# Difference between revisions of "Injection"

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Alternative definition: A function <math>f:A\to B</math> is an injection if for all <math>x,y\in A</math>, if <math>f(x)=f(y)</math> then <math>x=y</math>. | Alternative definition: A function <math>f:A\to B</math> is an injection if for all <math>x,y\in A</math>, if <math>f(x)=f(y)</math> then <math>x=y</math>. | ||

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+ | The binary relation <math>|X|\leq|Y|</math> iff there is an injection <math>f:X\rightarrow Y</math> forms a partial order on the class of cardinals: <math>X\leq X</math>, <math>X\leq Y</math> and <math>Y\leq X</math> implies <math>|X|=|Y|</math> by the Cantor-Schroeder-Bernstein theorem, and <math>|X|\leq|Y|</math> and <math>|Y|\leq|Z|</math> implies <math>|X|\leq|Z|</math> because the composition of injections is again an injection. | ||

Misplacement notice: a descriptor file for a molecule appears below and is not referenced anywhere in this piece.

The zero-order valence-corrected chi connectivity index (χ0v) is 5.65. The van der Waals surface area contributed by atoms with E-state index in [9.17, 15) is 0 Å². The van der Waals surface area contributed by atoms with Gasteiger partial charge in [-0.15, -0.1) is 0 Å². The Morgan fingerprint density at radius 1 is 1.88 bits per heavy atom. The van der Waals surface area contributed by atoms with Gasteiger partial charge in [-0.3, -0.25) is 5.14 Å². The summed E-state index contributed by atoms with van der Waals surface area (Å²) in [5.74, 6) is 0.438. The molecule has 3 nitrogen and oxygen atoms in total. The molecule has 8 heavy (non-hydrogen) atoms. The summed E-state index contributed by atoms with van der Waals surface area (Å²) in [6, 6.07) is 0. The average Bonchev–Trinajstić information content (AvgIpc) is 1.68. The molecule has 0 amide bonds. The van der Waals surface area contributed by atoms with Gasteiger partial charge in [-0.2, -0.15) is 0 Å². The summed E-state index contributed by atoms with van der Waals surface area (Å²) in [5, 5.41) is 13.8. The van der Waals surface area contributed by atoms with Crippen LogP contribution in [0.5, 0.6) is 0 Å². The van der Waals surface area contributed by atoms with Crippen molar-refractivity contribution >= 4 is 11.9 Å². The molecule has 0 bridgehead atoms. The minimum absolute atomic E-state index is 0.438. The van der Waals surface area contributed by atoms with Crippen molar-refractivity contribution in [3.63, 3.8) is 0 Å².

==Examples== | ==Examples== |

## Latest revision as of 01:01, 17 November 2019

An **injection**, or "one-to-one function," is a function that takes distinct values on distinct inputs. Equivalently, an injection is a function for which every value in the range is the image of exactly one value in the domain.

Alternative definition: A function is an injection if for all , if then .

The binary relation iff there is an injection forms a partial order on the class of cardinals: , and implies by the Cantor-Schroeder-Bernstein theorem, and and implies because the composition of injections is again an injection.

## Examples

Linear functions are injections: , , . The domain choosing is also important. For example, while , is not an injection (), the function , , is an injection.

## See also

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